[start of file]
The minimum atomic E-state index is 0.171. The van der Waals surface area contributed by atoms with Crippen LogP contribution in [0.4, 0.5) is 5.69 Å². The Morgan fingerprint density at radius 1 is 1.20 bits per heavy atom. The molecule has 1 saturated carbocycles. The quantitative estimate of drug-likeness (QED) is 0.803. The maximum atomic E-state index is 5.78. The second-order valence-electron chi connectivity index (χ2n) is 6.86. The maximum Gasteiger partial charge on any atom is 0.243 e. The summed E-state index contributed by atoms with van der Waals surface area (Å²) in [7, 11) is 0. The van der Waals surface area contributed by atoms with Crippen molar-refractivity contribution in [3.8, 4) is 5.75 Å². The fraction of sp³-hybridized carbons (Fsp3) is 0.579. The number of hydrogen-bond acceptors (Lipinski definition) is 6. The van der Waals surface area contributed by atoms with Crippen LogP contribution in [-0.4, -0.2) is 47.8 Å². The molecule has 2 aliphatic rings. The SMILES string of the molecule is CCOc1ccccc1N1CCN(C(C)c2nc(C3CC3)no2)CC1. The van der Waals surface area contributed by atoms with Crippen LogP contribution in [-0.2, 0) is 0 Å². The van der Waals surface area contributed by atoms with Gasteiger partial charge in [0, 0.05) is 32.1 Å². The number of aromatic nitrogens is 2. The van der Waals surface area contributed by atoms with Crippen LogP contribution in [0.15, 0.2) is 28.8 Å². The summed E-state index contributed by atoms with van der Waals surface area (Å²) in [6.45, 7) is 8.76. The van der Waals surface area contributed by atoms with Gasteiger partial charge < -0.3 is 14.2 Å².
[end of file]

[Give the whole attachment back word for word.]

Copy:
The minimum atomic E-state index is 0.171. The van der Waals surface area contributed by atoms with Crippen LogP contribution in [0.4, 0.5) is 5.69 Å². The Morgan fingerprint density at radius 1 is 1.20 bits per heavy atom. The molecule has 1 saturated carbocycles. The quantitative estimate of drug-likeness (QED) is 0.803. The maximum atomic E-state index is 5.78. The second-order valence-electron chi connectivity index (χ2n) is 6.86. The maximum Gasteiger partial charge on any atom is 0.243 e. The summed E-state index contributed by atoms with van der Waals surface area (Å²) in [7, 11) is 0. The van der Waals surface area contributed by atoms with Crippen molar-refractivity contribution in [3.8, 4) is 5.75 Å². The fraction of sp³-hybridized carbons (Fsp3) is 0.579. The number of hydrogen-bond acceptors (Lipinski definition) is 6. The van der Waals surface area contributed by atoms with Crippen LogP contribution in [-0.4, -0.2) is 47.8 Å². The molecule has 2 aliphatic rings. The SMILES string of the molecule is CCOc1ccccc1N1CCN(C(C)c2nc(C3CC3)no2)CC1. The van der Waals surface area contributed by atoms with Crippen LogP contribution in [-0.2, 0) is 0 Å². The van der Waals surface area contributed by atoms with Gasteiger partial charge in [0, 0.05) is 32.1 Å². The number of aromatic nitrogens is 2. The van der Waals surface area contributed by atoms with Crippen LogP contribution in [0.15, 0.2) is 28.8 Å². The summed E-state index contributed by atoms with van der Waals surface area (Å²) in [6.45, 7) is 8.76. The van der Waals surface area contributed by atoms with Gasteiger partial charge < -0.3 is 14.2 Å².